C Charcot-Leyden crystals Jean-Martin Charcot, Ernst Viktor von Leyden pathology any disorder characterized by proliferation of eosinophils, e.g., ascariasis, lysophospholipase crystals in various tissues
C Cheyne-Stokes respiration John Cheyne, William Stokes palliative care damage to the respiratory center fluctuation between apnea and tachypnea
C Churchill-Cope reflex Edward Delos Churchill, Oliver Cope cardiology heart failure pulmonary vascular distension causes tachypnea
C Chvostek's sign František Chvostek endocrinology hypocalcaemia palpation over the facial nerve causes abnormal muscle contraction(s)
C Claybrook's sign Edwin Claybrook Emergency medicine, surgery Blunt abdominal trauma Heart and/or breathing sounds heard through the abdominal wall indicate a ruptured intestine
C Joints of Clutton Henry Hugh Clutton pediatric congenital syphilis painless symmetrical hydrarthrosis, especially of the knees
C Triangle of Codman Ernest Codman oncology, orthopedic surgery, radiology osteosarcoma, Ewing's sarcoma triangular subperiosteal growth
C Comby ticks Jules Comby pediatrics rubella whitish spots on the gums and oral mucosa
C Coombs test Robin Coombs hematology hemolytic anemia
C Coons Fluorescent Antibody Method Albert Coons Immunology Albert Coons at the National Academies Press Antibody Detection by Fluorescence Microscopy Using Fluorescein Labeled Antibodies
C Cornell's sign? neurology of the lesion of the pyramidal tract Babinski's sign - a reappraisal Neurol India 48(4):314–8. scratching the extensor tendon of the big toe elicits an extensor plantar response
C Corrigan Pulsation Dominic John Corrigan Cardiology Aortic Insufficiency Carotid Artery Pulsation with Abrupt Upward and Downward Phases
C Body Councilor William Thomas Councilor infectious disease yellow fever, viral haemorrhagic fever eosinophilic globules in the liver
C Courvoisier's law Ludwig Georg Courvoisier Gastroenterology Obstructive jaundice Palpable gallbladder with painless jaundice Probably no cholelithiasis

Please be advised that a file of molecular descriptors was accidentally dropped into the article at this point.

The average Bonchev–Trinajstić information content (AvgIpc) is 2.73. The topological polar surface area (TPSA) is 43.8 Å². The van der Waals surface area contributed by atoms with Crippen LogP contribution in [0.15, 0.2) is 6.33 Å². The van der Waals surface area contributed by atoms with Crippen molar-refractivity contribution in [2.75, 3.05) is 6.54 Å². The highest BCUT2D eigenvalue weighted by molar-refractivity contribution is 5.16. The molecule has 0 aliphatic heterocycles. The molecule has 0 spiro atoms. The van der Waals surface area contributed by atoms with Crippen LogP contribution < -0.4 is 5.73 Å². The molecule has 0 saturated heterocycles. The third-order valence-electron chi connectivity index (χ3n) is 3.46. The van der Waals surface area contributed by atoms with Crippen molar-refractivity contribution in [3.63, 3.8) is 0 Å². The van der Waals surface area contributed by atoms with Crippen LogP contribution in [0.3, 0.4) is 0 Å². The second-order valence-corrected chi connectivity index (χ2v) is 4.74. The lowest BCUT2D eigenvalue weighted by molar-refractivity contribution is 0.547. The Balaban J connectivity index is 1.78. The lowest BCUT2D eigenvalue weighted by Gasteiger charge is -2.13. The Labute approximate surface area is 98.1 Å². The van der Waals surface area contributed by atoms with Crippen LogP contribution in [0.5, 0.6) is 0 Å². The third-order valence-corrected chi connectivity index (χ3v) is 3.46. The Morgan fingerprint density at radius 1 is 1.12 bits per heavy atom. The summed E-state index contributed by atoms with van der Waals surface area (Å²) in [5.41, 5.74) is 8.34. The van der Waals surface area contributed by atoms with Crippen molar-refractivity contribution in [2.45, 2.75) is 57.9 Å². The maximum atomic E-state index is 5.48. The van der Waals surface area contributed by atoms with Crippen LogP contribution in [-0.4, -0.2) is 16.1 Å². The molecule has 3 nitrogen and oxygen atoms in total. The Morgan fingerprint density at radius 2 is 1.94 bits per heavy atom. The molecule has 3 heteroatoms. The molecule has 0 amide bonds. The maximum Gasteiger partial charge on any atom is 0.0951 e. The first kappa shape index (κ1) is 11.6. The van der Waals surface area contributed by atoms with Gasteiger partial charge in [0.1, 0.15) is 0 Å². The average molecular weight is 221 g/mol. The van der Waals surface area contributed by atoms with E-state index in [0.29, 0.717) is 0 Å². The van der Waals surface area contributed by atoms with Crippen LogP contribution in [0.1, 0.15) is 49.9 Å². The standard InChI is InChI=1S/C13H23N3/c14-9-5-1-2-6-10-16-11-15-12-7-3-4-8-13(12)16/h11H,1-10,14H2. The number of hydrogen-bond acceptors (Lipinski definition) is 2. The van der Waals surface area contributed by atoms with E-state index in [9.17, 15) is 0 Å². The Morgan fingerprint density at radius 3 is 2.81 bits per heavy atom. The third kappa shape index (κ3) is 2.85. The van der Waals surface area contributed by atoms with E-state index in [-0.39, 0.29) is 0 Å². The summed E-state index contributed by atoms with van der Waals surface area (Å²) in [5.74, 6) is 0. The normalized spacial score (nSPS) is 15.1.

C Crichton-Browne sign Sir James Crichton-Browne neuropsychiatry 'general paresis' tremor in the corners of the mouth and outer corner of the eye
C Crowe's sign Frank W. Crowe dermatology neurofibromatosis type I axillary freckles
C Cruveilhier-Baumgarten lesions Jean Cruveilhier, Paul Clemens von Baumgarten Hepatology Cruveilhier-Baumgarten lesions around the navel
C Cullen's sign Thomas S. Cullen's surgery intra-abdominal hemorrhage ecchymosis around the navel predicts the onset of acute pancreatitis
C Curschmann spirals Heinrich Curschmann pulmonology asthma spirals mucus plugs found in sputum
C Cushing's triad Harvey Cushing neurology increased intracranial pressure increased systolic pressure, bradycardia, irregular breathing
D Dagher Maneuver Nabil Dagher trauma surgery penetrating pelvic trauma bimanual palpation of a foreign body lodged in the pelvis with one finger in the incision lateral to the anus and the other finger in the rectum
D Dahl's sign K.V. Dahl pulmonology COPD pigmented calluses on the front of the thighs (from leaning on elbows)
D Dalrymple sign John Dalrymple ophthalmology, endocrinology thyrotoxicosis synd/494 on Who Named It? widened palpebral opening
D Dance's sign Jean Baptiste Hippolyte Dance (pediatric) surgery ileo-cecal intussusception synd/3355 on Who Named It? empty RLQ (retracted right iliac fossa)
D Darier's sign Ferdinand-Jean Darier allergy, dermatology urticaria pigmentosa dermatography
D Dawson's fingers James Walker Dawson neurology multiple sclerosis [1] [2] characteristic finger-like appearance of the lateral ventricle on MR, CT or autopsy
D De Musset's sign Alfred de Musset cardiology aortic insufficiency Head nods to the rhythm of the heartbeat
D Dennie–Morgan fold Charles Clayton Dennie
DB Morgan dermatology atopic dermatitis Dennie's line at prominent crease under the lower eyelid